Entebbe & Lake Victoria
Only 35kms by road from Kampala (the capital) and on the edge of Lake Victoria, Entebbe serves as the country’s safari gateway. The international airport is on the shores of Lake Victoria and all passengers arriving by air will pass through Entebbe at some point.
The town straddles the equator and is surrounded by the lakeshore forests with trees towering above the short buildings. There is no real town centre and public transport is essentially by bicycle, BodaBoda or Matatu. The BodaBoda’s are motor bikes on which passengers ride pillion – no helmets, what feels like break neck speeds and dirt cheap. A must for anybody in need a bit of an adrenaline rush!
The only worthwhile sights worth visiting in Entebbe itself are the Entebbe Botanical Garden and the country’s Wildlife Educational Centre (which apparently has some lions returned from zoos in Europe)?! It also has some rare rescued species from here and there in Central Africa including two shoebill, red forest hog, chimpanzees, otters and buffalo.
The Botanic Gardens themselves are very interesting; established in 1902 over around 30 acres on the edge of Lake Victoria. Hundreds of exotic and indigenous specimens with a fairly large area that’s been allowed to turn back to forest (an area that’s apparently been used for several Tarzan movie shoots) – loads of orchids, ferns, butterflies and birds. Entrance fee in early 2008 was $30 for an hour’s worth of wandering about the gardens which included an entrance fee, a camera charge and a guide fee.
One day fishing trips and half day or overnight trips to Ngamba Island Chimpanzee sanctuary embark from the Entebbe jetty on the lakeshore and opposite the Wildlife Centre.
This is the world’s second largest fresh-water lake at 68,000 sq. km and is as large as Ireland. A shallow lake, its deepest part reaching 80m, the waters straddle the equator and consequently has a high rate of evaporation which has a major effect on the local climate causing cloudy skies in the mornings, clearing in the afternoons.
It is widely accepted to be the main source of the Nile. Rivers from west Kenya, north Tanzania, Burundi and Rwanda all feed the lake and feeding the river as it journeys 6000km to the Mediterranean Sea.
Hundreds of islands litter the northern shore with swampy bays lying in between. These papyrus swamps provide an excellent habitat for the Sitatunga-antelope. Habitation is mainly small fishing villages that live off trading Nile perch, tilapia and the tiny Omena.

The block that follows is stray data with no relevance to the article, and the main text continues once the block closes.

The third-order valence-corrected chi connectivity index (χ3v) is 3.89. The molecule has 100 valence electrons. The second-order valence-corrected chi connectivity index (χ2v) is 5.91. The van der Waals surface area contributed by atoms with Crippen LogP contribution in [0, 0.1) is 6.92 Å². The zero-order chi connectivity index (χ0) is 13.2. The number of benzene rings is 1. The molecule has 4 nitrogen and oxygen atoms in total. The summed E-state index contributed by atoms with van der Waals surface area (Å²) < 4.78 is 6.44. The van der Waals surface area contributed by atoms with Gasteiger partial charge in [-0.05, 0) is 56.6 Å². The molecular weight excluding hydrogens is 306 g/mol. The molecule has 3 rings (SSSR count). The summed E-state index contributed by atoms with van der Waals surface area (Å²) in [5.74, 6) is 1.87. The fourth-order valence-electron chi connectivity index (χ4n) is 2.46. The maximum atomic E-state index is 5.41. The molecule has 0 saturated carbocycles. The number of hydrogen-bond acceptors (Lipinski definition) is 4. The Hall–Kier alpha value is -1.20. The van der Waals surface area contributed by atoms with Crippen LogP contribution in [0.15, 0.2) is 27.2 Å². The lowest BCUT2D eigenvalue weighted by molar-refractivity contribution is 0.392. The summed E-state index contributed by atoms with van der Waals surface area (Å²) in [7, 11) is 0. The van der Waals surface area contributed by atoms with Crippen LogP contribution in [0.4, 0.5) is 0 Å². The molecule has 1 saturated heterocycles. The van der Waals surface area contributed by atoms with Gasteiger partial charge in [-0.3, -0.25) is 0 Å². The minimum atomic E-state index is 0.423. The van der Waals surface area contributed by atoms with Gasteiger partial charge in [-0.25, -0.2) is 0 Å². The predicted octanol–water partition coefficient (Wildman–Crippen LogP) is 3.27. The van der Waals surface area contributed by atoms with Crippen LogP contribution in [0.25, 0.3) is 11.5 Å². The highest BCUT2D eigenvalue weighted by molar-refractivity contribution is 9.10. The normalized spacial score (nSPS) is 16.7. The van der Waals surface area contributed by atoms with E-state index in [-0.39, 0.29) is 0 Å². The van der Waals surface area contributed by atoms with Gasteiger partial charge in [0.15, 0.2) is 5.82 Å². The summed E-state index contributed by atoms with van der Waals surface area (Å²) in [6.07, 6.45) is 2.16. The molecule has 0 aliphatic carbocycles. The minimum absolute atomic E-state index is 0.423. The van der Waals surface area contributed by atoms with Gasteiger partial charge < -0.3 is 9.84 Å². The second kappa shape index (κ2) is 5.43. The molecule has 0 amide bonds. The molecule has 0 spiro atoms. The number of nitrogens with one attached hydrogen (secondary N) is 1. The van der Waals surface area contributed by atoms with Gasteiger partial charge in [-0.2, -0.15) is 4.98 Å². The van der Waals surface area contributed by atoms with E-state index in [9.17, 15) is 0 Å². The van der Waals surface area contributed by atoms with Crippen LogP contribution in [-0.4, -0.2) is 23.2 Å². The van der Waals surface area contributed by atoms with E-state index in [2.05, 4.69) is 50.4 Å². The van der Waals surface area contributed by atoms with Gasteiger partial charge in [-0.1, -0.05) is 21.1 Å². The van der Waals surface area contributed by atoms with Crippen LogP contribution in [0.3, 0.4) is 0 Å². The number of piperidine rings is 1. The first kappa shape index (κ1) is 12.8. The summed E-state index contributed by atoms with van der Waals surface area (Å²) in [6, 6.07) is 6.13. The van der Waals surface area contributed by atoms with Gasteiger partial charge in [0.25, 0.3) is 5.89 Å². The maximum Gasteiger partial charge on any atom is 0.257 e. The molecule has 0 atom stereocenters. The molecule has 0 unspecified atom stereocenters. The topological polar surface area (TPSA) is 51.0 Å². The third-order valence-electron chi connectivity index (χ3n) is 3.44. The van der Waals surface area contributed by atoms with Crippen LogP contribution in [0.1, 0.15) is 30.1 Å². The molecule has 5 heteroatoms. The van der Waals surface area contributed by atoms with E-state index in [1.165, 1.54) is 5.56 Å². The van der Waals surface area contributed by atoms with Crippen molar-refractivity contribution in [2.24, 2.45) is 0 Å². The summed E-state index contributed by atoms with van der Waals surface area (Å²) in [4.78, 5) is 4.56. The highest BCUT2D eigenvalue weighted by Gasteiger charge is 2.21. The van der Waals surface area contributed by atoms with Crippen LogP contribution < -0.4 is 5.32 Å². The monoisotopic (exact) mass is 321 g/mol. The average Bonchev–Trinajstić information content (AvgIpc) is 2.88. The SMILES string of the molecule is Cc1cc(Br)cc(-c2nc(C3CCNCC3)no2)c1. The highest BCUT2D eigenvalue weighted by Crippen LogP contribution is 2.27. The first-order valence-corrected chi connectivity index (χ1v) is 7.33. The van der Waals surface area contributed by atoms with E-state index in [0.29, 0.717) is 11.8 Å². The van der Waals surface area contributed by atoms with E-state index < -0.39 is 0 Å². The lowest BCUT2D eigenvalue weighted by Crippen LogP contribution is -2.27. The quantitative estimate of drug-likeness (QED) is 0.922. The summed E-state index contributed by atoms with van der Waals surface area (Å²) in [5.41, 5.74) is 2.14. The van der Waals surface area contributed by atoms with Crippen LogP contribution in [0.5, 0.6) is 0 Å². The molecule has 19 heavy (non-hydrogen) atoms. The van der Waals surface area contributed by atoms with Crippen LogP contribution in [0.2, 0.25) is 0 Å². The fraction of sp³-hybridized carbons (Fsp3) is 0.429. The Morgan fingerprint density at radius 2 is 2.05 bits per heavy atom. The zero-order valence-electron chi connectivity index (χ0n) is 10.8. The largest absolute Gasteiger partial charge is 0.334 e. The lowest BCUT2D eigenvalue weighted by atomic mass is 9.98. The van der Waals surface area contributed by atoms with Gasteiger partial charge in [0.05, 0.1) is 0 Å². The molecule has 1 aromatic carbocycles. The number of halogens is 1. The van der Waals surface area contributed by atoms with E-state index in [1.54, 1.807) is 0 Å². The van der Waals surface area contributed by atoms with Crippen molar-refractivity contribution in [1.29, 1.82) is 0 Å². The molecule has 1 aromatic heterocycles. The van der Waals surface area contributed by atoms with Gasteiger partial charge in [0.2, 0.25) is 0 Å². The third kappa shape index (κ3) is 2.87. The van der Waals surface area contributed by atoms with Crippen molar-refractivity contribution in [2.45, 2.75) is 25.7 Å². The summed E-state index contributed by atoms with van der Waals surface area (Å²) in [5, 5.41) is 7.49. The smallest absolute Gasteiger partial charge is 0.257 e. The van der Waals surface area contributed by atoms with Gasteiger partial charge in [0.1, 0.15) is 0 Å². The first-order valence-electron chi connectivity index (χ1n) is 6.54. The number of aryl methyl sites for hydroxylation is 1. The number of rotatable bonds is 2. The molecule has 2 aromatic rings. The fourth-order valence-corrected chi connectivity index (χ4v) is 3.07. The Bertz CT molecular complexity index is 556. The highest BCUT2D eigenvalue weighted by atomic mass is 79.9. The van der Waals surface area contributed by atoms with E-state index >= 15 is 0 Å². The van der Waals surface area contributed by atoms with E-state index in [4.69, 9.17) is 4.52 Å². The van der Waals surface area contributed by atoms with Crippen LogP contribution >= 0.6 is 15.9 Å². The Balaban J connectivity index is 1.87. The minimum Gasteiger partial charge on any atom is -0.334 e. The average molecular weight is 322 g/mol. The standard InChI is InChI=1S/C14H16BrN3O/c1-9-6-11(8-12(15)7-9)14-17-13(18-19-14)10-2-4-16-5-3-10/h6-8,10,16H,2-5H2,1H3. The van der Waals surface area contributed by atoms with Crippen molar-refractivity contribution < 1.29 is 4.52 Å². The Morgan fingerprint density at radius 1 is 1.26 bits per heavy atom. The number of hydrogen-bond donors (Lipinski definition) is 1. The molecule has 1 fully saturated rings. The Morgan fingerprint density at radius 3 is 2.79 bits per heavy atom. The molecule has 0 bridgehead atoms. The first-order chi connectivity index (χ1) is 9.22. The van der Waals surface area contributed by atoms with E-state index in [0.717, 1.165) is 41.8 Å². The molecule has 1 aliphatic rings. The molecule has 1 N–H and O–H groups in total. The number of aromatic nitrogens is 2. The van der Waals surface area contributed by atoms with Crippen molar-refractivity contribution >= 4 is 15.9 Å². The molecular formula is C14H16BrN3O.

Transfers to Ngamba Island, the private chimpanzee sanctuary on Lake Victoria all depart from Entebbe slipway. The actual boat transfer is 23km that usually takes around an hour to do crossing rough and clear patches of water. A night on Ngamba Island is highly recommended at the end of a trip to experience all this sanctuary offers to orphaned chimpanzees.
Ngamba Island is part of the Koome group of islands located on Lake Victoria 23km south of Entebbe. It consists of approximately 100 acres, 98 of which are forested and separated from the visitor’s area by an electric fence. The island was officially opened to visitors in October 1999 and is currently home to 42 orphaned chimpanzees. Chimps need a range of about 100 acres each so this habitat is seriously inadequate.
The overnight enclosure has been designed to accommodate a maximum of 60 chimps which the keepers report could be filled within a day or two of having made a few phone calls! There is talk of another island having been earmarked as a chimp sanctuary to swell the land available for the chimpanzees.
Ngamba Island is a project of the Chimpanzees Sanctuary and Wildlife Conservation Trust (CSWCT), established in 1997 by the Born Free Foundation (UK), International Fund for Animal Welfare (USA), the Jane Goodall Institute, the Wildlife Education Centre Trust (UWECT) and the Zoological Board of New South Wales (Australia) and it provides these orphaned chimpanzees with a secure home to live out their lives, since a return to their natural habitat is not possible.
All activities on the island are conducted by CSWCT – half and full day trips, an overnight stay, “caregiver for the day”, “forest walks with the chimps”, extended caregiver stays. Special medical requirements and additional inoculations are required of anybody doing the forest walk or caregiver activities – these have to be dealt with well in advance.
What really strikes visitors is how dedicated these people are to the job and more so, how attached they are to the chimps themselves. These creatures are total dependents and are completely reliant on the individuals and team that takes care of them.
To some extent the chimps could be likened to convicts in a small jail or patients in an institution – each with strong characters, different personalities and varied needs, some can be a seriously violent bunch of delinquents! It is amazing how some of them go completely ballistic in the evening as they arrive back in the enclosure from the forest, flinging tractor tyres around like soft toys and screaming around like complete thugs. On the other hand the youngsters wake up in the morning and play confidently with different adults as they rest in their hammocks – the adults themselves totally chilled. Chalk and cheese by comparison with what happens at bedtime!
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